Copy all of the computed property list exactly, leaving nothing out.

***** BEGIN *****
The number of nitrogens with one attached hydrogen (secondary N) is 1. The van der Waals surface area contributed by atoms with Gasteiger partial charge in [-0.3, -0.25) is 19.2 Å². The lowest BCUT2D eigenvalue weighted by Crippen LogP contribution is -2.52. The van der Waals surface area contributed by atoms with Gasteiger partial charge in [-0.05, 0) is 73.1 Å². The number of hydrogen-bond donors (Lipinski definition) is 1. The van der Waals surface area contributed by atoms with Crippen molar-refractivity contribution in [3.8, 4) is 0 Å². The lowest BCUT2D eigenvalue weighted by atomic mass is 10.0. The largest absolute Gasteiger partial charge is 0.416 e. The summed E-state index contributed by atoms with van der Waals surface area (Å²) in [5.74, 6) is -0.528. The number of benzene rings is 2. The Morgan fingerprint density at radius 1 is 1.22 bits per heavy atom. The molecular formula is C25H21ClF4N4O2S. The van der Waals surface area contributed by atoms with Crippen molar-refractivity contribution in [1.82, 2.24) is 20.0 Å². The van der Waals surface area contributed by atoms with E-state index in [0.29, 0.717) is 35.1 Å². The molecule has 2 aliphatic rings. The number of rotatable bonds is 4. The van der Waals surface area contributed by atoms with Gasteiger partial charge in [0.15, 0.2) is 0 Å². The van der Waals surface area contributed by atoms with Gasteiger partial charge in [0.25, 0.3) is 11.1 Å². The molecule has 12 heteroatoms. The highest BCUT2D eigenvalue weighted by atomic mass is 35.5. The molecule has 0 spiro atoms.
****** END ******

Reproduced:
The number of nitrogens with one attached hydrogen (secondary N) is 1. The van der Waals surface area contributed by atoms with Gasteiger partial charge in [-0.3, -0.25) is 19.2 Å². The lowest BCUT2D eigenvalue weighted by Crippen LogP contribution is -2.52. The van der Waals surface area contributed by atoms with Gasteiger partial charge in [-0.05, 0) is 73.1 Å². The number of hydrogen-bond donors (Lipinski definition) is 1. The van der Waals surface area contributed by atoms with Crippen molar-refractivity contribution in [3.8, 4) is 0 Å². The lowest BCUT2D eigenvalue weighted by atomic mass is 10.0. The largest absolute Gasteiger partial charge is 0.416 e. The summed E-state index contributed by atoms with van der Waals surface area (Å²) in [5.74, 6) is -0.528. The number of benzene rings is 2. The Morgan fingerprint density at radius 1 is 1.22 bits per heavy atom. The molecular formula is C25H21ClF4N4O2S. The van der Waals surface area contributed by atoms with Crippen molar-refractivity contribution in [1.82, 2.24) is 20.0 Å². The van der Waals surface area contributed by atoms with E-state index in [0.29, 0.717) is 35.1 Å². The molecule has 2 aliphatic rings. The number of rotatable bonds is 4. The van der Waals surface area contributed by atoms with Gasteiger partial charge in [0.15, 0.2) is 0 Å². The van der Waals surface area contributed by atoms with Gasteiger partial charge in [0.25, 0.3) is 11.1 Å². The molecule has 12 heteroatoms. The highest BCUT2D eigenvalue weighted by atomic mass is 35.5. The molecule has 0 spiro atoms.